Behind closed doors: Domestic violence in Saskatchewan

  • February 20, 2018
  • Carly Romanow

Saskatchewan is known for its flat landscape, fields of wheat and “dry cold” winters. It is the home to more than 100,000 lakes, it produces more NHL players per capita than any other province and it is the only federal constituency in Canada to have had three prime ministers represent it (Sir Wilfred Laurier, William Lyon Mackenzie King and John Diefenbaker).Footnote1However, Saskatchewan also has the highest rate of police-reported interpersonal and domestic violence among all Canadian provinces.Footnote2 Of every 100,000 people in Saskatchewan, 489.4 are affected by family violence. This number is double the Canadian average and nearly three times higher than Ontario’s, which has a significantly larger population but the lowest provincial rate of reported domestic violence.

In response to a public outcry following the 2015 murders of Latasha Gosling and her three children at the hands of her partner, who then killed himself, the province established a pilot project to review domestic violence deaths. In May 2017, the Saskatchewan Domestic Violence Death Review Panel released an interim report.

The report provides information about domestic homicides in Saskatchewan from 2005 to 2014. “In that time frame Saskatchewan had 48 domestic-related homicides with nine related suicides,” the report says. “The majority of the victims were female; the majority of the perpetrators were male. Over one-third of the victims were under age 21 and almost two-thirds of the victims were attacked in their own home.”Footnote3 Of the individuals surveyed for the report, 70 per cent indicated that police were never contacted; instead, victims would turn to their friends and family and community supports such as shelters or social workers.Footnote4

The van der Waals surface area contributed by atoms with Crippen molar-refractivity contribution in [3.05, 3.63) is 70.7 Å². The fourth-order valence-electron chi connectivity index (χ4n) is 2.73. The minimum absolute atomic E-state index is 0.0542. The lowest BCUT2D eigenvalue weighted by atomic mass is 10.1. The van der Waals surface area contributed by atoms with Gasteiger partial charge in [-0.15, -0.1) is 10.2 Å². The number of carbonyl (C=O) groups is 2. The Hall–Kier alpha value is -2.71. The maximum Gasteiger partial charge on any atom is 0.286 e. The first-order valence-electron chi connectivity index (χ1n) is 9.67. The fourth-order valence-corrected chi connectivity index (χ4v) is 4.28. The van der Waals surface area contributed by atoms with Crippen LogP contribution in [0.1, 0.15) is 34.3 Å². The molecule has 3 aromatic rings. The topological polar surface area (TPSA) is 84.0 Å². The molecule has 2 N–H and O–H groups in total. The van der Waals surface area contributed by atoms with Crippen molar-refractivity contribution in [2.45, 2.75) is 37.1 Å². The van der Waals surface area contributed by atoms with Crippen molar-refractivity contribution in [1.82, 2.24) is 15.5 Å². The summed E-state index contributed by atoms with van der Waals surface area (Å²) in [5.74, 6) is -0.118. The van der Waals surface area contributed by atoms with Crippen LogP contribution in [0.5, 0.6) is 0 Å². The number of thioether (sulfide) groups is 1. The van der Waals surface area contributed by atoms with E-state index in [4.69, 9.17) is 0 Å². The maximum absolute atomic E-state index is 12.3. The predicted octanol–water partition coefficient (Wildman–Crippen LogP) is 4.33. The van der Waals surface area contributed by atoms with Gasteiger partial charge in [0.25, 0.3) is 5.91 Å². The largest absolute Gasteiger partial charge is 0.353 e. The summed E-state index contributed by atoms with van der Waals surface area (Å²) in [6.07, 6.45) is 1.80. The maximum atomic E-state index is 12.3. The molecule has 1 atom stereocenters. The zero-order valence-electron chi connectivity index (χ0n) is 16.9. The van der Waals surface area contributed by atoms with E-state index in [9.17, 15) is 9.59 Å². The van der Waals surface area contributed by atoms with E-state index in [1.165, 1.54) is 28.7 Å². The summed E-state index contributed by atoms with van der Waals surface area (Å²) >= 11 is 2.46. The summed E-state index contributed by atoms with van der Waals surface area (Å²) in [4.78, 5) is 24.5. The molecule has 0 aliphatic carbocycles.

The following numbers from Statistics Canada 2015 point to the disproportionate impact of domestic violence on women:  

  • Women  are murdered at a rate four times greater than men
  • Female victims represent more than 75 per cent of the attempted murders
  • Female victims are 83 per cent of the intimate partner violence
  • From 2004 to 2014, women aged 25-29 were at the highest risk of intimate-partner homicide, followed by women aged 35-39
  • Female victims 15-19 were more than 13 times more likely to be victims of intimate-partner homicide than males in the same age range
  • Six of the 10 communities in Canada with the highest rates of violence against Indigenous women and girls are in northern SaskatchewanFootnote5

Not only is there a personal and community toll of interpersonal and domestic violence, but it also comes with a price tag. In Regina alone, the estimated financial cost of one domestic violence incident, taking into account justice, social services, health systems and the victim’s costs, was $112,000. Annually, the cost is approximately $450 million across systems and individuals in Saskatchewan.Footnote6

Since the report was issued, the Government of Saskatchewan has amended The Saskatchewan Employment Act to allow for ten days of unpaid leave from work to survivors of intimate partner violence. However, advocacy groups urge that this is not enough to support survivors. The Residential Tenancies Act, 2006 has also been amended to allow for a survivor of intimate violence to break a lease early. A private member’s bill which included five days of paid leave, a further period of unpaid leave up to 17 weeks;  and set out an employer’s duty, if they suspect that a worker is experiencing violence at home, to protect the workers and allow post-traumatic stress disorder as a reason for leave,Footnote7was not passed.

Despite the downward trend of violent offence rates overall, interpersonal and domestic violence is a silent and deadly plague affecting Saskatchewan. Our friends, families, clients and communities are affected by the repercussions of this violence. We have a duty to become aware of the situation, educate ourselves about the issue and be vocal in promoting the eradication of this violence in our communities.

Carly Romanow is Executive Director and staff lawyer with Pro Bono Law Saskatchewan